But many obstacles remain. "We think it's very likely that they are violating and planning to violate further their obligations and build nuclear weapons," former CIA Director James Woolsey tells FRONTLINE. "Iran is probably the leading terrorist-sponsoring state in the world right now ... and one would hope they would have more sense than to share any type of weapons of mass destruction with terrorists. But I don't think one can count on the common sense of the mullahs."

As this report reveals, one of the most vexing questions facing U.S. policymakers is how the U.S. should deal with a country that has two competing centers of power: an elected president, Mohammad Khatami, backed by moderate reformers seeking engagement with the West and a more open society; and a handful of unelected ruling clerics, presided over by Supreme Leader Ayatollah Khamenei, who have the ultimate say over which direction Iran will take.

Within Iran, the internal power struggle is escalating. In "Terror and Tehran," FRONTLINE speaks with Iranian reformers and political activists who report being imprisoned and threatened for challenging the current regime. Other activists report the disappearance and/or murder of family members -- some of whom were early supporters of Iran's revolution two decades ago -- for advocating governmental reform.

FRONTLINE asked the economist Fariborz Raisdana, part of a reformist group that tried unsuccessfully to run in the parliamentary elections in 2000, how dangerous it is to openly criticize the regime in Iran today. "It is more than a little bit dangerous," Raisdana says, "because you are walking on a sword. But anyway, some people have accepted the responsibility and they are ready to accept the danger and the risk."

Iran's religious leaders are also struggling to connect with the nation's youth. With two-thirds of the country's population now under the age of 25, most Iranians today have no memory of the 1979 revolution, and discontent with the status quo is rampant. Major student demonstrations in the past year have continued to put pressure on the Khatami government to pick up the pace of reform.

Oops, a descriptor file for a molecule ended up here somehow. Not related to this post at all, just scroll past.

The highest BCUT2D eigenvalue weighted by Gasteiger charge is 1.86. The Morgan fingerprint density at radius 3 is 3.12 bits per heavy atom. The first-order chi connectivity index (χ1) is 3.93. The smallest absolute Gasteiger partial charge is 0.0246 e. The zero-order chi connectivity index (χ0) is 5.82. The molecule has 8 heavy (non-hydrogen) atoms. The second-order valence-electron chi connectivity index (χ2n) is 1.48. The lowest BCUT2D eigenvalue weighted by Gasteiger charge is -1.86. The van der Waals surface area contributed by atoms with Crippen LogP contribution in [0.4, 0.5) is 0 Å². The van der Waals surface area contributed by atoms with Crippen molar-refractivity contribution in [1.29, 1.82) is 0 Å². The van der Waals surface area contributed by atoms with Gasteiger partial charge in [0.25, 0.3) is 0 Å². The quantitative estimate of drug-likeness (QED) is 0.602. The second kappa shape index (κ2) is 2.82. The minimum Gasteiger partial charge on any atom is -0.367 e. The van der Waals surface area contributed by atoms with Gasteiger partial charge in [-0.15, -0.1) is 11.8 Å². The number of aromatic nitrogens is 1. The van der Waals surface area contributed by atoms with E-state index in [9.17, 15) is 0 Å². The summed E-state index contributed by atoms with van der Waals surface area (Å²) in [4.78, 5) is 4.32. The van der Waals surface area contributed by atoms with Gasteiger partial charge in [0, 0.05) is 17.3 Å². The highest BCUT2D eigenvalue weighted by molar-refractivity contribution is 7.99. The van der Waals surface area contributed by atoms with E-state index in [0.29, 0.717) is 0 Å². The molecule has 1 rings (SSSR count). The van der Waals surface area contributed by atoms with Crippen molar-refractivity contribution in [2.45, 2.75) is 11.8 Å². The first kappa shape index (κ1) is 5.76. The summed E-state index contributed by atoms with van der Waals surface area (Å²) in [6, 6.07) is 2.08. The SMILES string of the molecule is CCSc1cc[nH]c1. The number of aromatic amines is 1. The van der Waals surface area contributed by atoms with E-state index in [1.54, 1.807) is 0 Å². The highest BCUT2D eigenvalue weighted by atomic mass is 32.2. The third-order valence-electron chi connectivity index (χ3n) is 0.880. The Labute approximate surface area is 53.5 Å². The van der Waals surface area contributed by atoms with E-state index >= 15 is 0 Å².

Even more distressing to Islamic leaders is the fascination that the West holds for the nation's youth. "They go after the more flashy aspects and that's what attracts the younger generation," says Massoumeh Ebtekar, a vice president of Iran who served as a spokesperson for the students at the U.S. Embassy in 1979 and has since become a prominent reformer advocating women's rights.

Now, some Iranian moderates fear that President Bush's hard-line talk of an "axis of evil" may have given the religious leaders the weapon they need to silence their longtime critics and unify the country against the perceived threat of the United States.

"If the reformers who are fighting for democracy in Iran felt they were under pressure in the past, they will certainly be under greater pressure in the future," says Grand Ayatollah Yusef Saanei, an influential religious leader known to be sympathetic to democratic reform. "And for that, Mr. Bush bears responsibility."